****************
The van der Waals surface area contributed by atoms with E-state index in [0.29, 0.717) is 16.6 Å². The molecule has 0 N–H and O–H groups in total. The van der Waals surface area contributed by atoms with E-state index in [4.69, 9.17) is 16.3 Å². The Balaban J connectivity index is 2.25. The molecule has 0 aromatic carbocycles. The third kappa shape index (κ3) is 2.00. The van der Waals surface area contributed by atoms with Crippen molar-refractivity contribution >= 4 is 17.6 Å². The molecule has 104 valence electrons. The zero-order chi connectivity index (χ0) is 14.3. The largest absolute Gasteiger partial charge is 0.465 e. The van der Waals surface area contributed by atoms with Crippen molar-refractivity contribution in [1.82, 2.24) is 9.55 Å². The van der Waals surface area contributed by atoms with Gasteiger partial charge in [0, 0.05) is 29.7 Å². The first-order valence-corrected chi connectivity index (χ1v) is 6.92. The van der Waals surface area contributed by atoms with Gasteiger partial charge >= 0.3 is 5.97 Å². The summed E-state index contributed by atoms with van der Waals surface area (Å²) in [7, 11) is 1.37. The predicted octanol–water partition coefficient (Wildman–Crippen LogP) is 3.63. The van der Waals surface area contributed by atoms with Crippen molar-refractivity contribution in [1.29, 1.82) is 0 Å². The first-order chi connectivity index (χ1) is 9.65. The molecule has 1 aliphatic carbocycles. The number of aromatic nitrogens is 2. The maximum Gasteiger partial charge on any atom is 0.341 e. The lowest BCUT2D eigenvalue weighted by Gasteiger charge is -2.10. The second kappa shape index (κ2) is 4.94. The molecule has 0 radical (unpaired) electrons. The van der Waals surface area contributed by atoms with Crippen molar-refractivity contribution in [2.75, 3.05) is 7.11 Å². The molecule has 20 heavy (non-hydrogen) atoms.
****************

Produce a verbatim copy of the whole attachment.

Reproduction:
The van der Waals surface area contributed by atoms with E-state index in [0.29, 0.717) is 16.6 Å². The molecule has 0 N–H and O–H groups in total. The van der Waals surface area contributed by atoms with E-state index in [4.69, 9.17) is 16.3 Å². The Balaban J connectivity index is 2.25. The molecule has 0 aromatic carbocycles. The third kappa shape index (κ3) is 2.00. The van der Waals surface area contributed by atoms with Crippen molar-refractivity contribution >= 4 is 17.6 Å². The molecule has 104 valence electrons. The zero-order chi connectivity index (χ0) is 14.3. The largest absolute Gasteiger partial charge is 0.465 e. The van der Waals surface area contributed by atoms with Crippen molar-refractivity contribution in [1.82, 2.24) is 9.55 Å². The van der Waals surface area contributed by atoms with Gasteiger partial charge in [0, 0.05) is 29.7 Å². The first-order valence-corrected chi connectivity index (χ1v) is 6.92. The van der Waals surface area contributed by atoms with Gasteiger partial charge >= 0.3 is 5.97 Å². The summed E-state index contributed by atoms with van der Waals surface area (Å²) in [7, 11) is 1.37. The predicted octanol–water partition coefficient (Wildman–Crippen LogP) is 3.63. The van der Waals surface area contributed by atoms with Crippen molar-refractivity contribution in [1.29, 1.82) is 0 Å². The first-order chi connectivity index (χ1) is 9.65. The molecule has 1 aliphatic carbocycles. The number of aromatic nitrogens is 2. The maximum Gasteiger partial charge on any atom is 0.341 e. The lowest BCUT2D eigenvalue weighted by Gasteiger charge is -2.10. The second kappa shape index (κ2) is 4.94. The molecule has 0 radical (unpaired) electrons. The van der Waals surface area contributed by atoms with Crippen molar-refractivity contribution in [2.75, 3.05) is 7.11 Å². The molecule has 20 heavy (non-hydrogen) atoms.